So I’m doing “Saturday at the 70s” on Magic 98. I start one hour by talking (in full boss-jock mode, over the intro of Billy Preston’s “Space Race”) about how this show is “where the ghosts of WISM 1480 and the Big 89 have come to rest.” WISM, once the dominant Top 40 station in Madison, was the flagship station of Mid-West Family Broadcasting. (The signal is now home to the company’s Spanish-language station, although it no longer uses the call letters, which belong to a station in Altoona, Wisconsin.) The Big 89, of course, was Chicago’s WLS in its Top 40 incarnation.
A few minutes later, my phone rings. “So,” the caller says, “from the sound of it, we can expect a Boogie Check after 7:00, and ‘Animal Stories’ with Uncle Lar and Little Tommy after 8, right?” “Yeah,” I laughed, “and I’m trying to get Jon Little [Madison’s top jock from the 60s through the 80s] in here after 8:30.” The caller shot right back as if I’d scripted it: “And if you could bring J. D. back from the grave, you’d have some kind of Saturday night.” He was referring to the late J. D. Barber, who started at WISM in the late 60s but became famous as morning guy at Madison’s Z104 and Q106 during the 80s and early 90s. (For a time in the 80s, he did mornings at Z and Little did afternoons.) The call was 24 seconds of goodness that anybody with a smattering of local radio knowledge would enjoy, so I put it on the air out of the next break.
An hour or so later, the phone rings again. “This is Mike Somebody at Z104. I heard you were ripping us on the air.” “What?” “Yeah, Mitzi So-and-So says she was flipping around and heard you ripping us on the air.” (These are not the names he gave; an earlier version of this post contained the actual first names, but I decided to change them later on because I don’t need the aggravation if either of them gets bent out of shape.)
For a moment, I have no idea what the hell this guy is talking about. Finally it dawns on me it might have to do with my mentions of WISM, the Big 89, Jon Little, and J. D. Barber. So I explain to the guy, slowly and using no multi-syllable words, what I had been talking about. I hadn’t mentioned his station’s call letters at all.
“Well,” he says, “we’re taking all of your listeners away.” Which, in the context of the conversation, makes about as much sense as if he’d said “Your mother wears combat boots.” Z is still a Top 40 station. Given the vast gulf between the Top 40 today and the music of the 1970s, it’s doubtful that we share much audience with them on a Saturday night anyhow.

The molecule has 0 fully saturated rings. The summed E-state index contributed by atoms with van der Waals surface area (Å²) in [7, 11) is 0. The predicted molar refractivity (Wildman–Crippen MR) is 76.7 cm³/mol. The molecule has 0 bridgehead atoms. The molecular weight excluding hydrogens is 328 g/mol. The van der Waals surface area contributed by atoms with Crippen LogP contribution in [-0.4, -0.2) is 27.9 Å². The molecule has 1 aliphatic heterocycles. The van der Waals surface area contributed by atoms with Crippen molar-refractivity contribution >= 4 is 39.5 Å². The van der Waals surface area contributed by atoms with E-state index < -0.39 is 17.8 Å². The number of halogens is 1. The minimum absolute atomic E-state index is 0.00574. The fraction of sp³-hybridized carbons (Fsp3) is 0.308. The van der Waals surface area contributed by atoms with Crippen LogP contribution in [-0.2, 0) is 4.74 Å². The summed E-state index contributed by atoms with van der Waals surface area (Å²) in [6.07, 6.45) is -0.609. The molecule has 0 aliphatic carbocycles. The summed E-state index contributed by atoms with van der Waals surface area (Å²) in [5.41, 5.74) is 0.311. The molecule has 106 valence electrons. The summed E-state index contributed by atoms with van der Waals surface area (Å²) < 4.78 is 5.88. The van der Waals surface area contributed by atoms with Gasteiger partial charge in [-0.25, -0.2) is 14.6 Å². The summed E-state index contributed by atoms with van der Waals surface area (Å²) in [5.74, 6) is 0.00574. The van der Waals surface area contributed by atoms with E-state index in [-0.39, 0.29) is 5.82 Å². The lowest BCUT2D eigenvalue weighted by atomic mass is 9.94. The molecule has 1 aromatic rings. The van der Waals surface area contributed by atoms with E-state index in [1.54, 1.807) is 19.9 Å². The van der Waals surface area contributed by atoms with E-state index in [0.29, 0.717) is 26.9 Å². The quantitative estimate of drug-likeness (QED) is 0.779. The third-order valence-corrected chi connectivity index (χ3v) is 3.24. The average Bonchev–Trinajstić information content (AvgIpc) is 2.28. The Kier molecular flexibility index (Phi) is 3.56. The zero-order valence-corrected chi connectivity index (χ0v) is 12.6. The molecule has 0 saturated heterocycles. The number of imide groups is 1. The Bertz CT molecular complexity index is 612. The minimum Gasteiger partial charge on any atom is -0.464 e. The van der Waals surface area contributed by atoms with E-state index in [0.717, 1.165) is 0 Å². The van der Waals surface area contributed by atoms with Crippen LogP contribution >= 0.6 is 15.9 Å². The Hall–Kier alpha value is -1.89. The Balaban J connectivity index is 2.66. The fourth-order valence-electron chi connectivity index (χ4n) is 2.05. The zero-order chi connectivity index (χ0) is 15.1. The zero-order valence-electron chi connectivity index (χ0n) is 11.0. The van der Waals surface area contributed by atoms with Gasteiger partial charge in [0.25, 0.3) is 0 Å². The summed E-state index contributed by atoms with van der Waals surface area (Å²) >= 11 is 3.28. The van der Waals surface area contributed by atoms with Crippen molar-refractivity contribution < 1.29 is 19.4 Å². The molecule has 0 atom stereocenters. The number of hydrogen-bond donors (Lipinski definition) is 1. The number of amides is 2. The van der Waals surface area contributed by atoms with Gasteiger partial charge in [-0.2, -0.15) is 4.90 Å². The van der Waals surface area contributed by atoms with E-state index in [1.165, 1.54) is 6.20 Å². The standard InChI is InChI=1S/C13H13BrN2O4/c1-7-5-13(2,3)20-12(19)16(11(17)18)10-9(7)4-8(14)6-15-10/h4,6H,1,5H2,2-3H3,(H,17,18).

“Hey, let’s go,” I said, thinking of the days of yore when radio stations competed head-to-head for the same listeners instead of jostling for different slices of the demographic pie. I thought, Challenge me? Anything you can do, junior, I was doing during the Carter Administration. But my record was running out and I didn’t have time to pursue it any further. “You have a good night,” I said, and dropped the call, but not without thinking you kids get off my lawn.
Another call I got Saturday night was from a woman who said she really liked the station’s Saturday format, “and I especially like the way you do it.” We visited for a while, and it came out that she’s a former jock herself, having worked for several years at Milwaukee’s legendary classic rocker, WKLH. She was quite complimentary of my work, and it ended up one of the more gratifying calls I’ve ever gotten at a radio station. But I had to ring off when my record began to run out, and I did so before I remembered to ask her name.
Answering the telephone at a radio station is like Forrest Gump’s box of chocolates.
It’s going to be a busy week in my life. I may be able to post some here before Friday and I may not. (You never know what yer gonna git.) Check me out at WNEW.com on Wednesday and Thursday mornings and at Popdose on Wednesday afternoon, and enjoy this tune I mentioned last Friday right now—the big Bob Welch hit from 1980 that never was but should have been.